By Richard Kelly
After a robust development process, bSI has published IFC 4.3 as a bSI Production Standard.
This means it is ready for users to use, for vendors to implement and has been sent to ISO for voting.
The IFC 4.3 program was established to extend the IFC benefits for horizontal assets. That is, infrastructure that stretches across the landscape such as roads and railways and all their associated features. The full scope includes Road, Railway, Ports & Waterways, Bridge, and the common elements between all these. Each of the domains has many different use cases that they wish to support with the IFC schema.
The first phase of the projects within the program defined the IFC entities for use cases including alignment reference, aggregate structures, earthworks, bridge structural, rail power, rail signalling, rail track, rail telecoms, drainage, maritime elements, and some geotechnics.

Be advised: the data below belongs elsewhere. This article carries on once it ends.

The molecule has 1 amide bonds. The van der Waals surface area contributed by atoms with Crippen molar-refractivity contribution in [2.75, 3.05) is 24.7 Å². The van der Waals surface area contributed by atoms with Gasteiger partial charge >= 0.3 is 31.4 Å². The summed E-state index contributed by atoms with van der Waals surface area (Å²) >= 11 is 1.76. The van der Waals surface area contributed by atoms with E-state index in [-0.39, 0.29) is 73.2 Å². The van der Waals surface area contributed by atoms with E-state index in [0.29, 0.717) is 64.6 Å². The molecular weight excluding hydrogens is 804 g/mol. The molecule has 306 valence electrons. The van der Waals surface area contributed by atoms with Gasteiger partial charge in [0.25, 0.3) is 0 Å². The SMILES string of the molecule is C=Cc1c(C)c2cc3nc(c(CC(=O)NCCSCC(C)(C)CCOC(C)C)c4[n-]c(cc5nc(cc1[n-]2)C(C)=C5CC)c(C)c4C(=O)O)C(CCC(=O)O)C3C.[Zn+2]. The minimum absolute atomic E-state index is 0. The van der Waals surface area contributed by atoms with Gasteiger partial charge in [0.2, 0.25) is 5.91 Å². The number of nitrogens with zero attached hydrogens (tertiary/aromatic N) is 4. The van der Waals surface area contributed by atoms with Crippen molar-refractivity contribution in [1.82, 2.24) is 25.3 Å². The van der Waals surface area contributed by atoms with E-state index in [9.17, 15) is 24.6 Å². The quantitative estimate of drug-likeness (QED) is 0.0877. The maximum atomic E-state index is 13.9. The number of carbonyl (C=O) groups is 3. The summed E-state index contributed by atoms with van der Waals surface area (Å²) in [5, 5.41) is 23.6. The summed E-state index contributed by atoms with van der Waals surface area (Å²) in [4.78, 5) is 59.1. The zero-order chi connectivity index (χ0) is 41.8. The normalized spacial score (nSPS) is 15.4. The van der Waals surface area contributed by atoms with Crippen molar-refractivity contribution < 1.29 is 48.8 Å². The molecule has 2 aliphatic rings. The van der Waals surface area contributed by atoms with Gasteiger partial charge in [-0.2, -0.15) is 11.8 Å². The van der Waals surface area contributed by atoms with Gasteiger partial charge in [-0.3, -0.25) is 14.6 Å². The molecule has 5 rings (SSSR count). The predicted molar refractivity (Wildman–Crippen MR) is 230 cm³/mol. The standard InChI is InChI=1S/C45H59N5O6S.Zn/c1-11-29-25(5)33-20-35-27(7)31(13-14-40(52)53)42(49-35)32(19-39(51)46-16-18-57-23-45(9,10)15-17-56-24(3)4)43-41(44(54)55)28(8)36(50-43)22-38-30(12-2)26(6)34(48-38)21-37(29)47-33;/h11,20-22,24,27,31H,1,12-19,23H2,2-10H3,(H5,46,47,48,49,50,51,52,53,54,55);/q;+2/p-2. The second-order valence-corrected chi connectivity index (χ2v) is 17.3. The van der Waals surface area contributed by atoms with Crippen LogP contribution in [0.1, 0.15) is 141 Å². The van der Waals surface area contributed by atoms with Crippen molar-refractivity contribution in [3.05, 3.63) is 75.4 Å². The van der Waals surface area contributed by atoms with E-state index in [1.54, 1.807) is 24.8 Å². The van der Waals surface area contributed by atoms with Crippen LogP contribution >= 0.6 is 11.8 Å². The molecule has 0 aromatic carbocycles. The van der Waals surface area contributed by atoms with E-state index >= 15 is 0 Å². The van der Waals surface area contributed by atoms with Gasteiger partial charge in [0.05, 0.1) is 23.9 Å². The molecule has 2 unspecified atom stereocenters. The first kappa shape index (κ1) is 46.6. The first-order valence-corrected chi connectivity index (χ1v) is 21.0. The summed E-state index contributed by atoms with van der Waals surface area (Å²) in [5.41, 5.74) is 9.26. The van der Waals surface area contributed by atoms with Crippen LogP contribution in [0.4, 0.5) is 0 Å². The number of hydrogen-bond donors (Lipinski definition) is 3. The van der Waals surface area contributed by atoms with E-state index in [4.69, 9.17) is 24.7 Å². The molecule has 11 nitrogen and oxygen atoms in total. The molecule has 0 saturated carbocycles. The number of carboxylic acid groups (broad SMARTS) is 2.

The second phase of these projects was to produce test instructions and deliver software validation of the IFC 4.3 standard. This phase has also included the definition of the three base implementation levels; namely the Reference View, the Alignment Based Reference View and the Design Transfer View.
The IFC 4.3 bSI Production Standard incorporates infrastructure entities into the IFC schema and by the end of 2022 this will be further extended to incorporate Tunnel entities. This extension will be published as IFC 4.4.
ISO has accepted the IFC 4.3 submission as a draft international standard (DIS) and is progressing it to be published as a new release of ISO 16739 in 2023.
Users and software organisations have been closely involved in the validation of IFC 4.3 and can now develop software and solutions based upon it.
The release of IFC 4.4 will build on top of the just published IFC 4.3.